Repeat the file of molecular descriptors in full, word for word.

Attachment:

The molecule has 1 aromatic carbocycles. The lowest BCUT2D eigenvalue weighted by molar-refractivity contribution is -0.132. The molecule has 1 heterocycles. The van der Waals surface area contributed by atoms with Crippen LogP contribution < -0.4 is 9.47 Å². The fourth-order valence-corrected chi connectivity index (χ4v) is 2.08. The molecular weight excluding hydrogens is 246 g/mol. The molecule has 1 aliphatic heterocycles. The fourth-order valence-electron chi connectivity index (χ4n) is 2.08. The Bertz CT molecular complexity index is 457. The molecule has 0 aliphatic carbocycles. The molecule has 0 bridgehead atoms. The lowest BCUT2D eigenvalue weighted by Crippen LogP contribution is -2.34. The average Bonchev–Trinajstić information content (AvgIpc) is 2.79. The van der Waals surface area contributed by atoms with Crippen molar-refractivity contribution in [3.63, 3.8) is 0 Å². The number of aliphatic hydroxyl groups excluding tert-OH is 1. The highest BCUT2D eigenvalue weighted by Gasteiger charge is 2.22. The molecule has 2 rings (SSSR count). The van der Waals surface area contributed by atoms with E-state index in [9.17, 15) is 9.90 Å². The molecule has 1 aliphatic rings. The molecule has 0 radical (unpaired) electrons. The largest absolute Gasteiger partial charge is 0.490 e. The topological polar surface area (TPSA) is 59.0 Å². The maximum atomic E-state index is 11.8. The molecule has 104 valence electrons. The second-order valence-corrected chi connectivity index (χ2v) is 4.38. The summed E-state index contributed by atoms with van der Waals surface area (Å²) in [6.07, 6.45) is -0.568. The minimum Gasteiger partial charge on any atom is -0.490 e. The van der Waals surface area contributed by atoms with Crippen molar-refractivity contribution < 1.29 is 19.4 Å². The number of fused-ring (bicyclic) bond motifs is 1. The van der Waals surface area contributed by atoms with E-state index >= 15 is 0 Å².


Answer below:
The molecule has 1 aromatic carbocycles. The lowest BCUT2D eigenvalue weighted by molar-refractivity contribution is -0.132. The molecule has 1 heterocycles. The van der Waals surface area contributed by atoms with Crippen LogP contribution < -0.4 is 9.47 Å². The fourth-order valence-corrected chi connectivity index (χ4v) is 2.08. The molecular weight excluding hydrogens is 246 g/mol. The molecule has 1 aliphatic heterocycles. The fourth-order valence-electron chi connectivity index (χ4n) is 2.08. The Bertz CT molecular complexity index is 457. The molecule has 0 aliphatic carbocycles. The molecule has 0 bridgehead atoms. The lowest BCUT2D eigenvalue weighted by Crippen LogP contribution is -2.34. The average Bonchev–Trinajstić information content (AvgIpc) is 2.79. The van der Waals surface area contributed by atoms with Crippen molar-refractivity contribution in [3.63, 3.8) is 0 Å². The number of aliphatic hydroxyl groups excluding tert-OH is 1. The highest BCUT2D eigenvalue weighted by Gasteiger charge is 2.22. The molecule has 2 rings (SSSR count). The van der Waals surface area contributed by atoms with E-state index in [9.17, 15) is 9.90 Å². The molecule has 1 aliphatic rings. The molecule has 0 radical (unpaired) electrons. The largest absolute Gasteiger partial charge is 0.490 e. The topological polar surface area (TPSA) is 59.0 Å². The maximum atomic E-state index is 11.8. The molecule has 104 valence electrons. The second-order valence-corrected chi connectivity index (χ2v) is 4.38. The summed E-state index contributed by atoms with van der Waals surface area (Å²) in [6.07, 6.45) is -0.568. The minimum Gasteiger partial charge on any atom is -0.490 e. The van der Waals surface area contributed by atoms with Crippen molar-refractivity contribution < 1.29 is 19.4 Å². The number of fused-ring (bicyclic) bond motifs is 1. The van der Waals surface area contributed by atoms with E-state index >= 15 is 0 Å².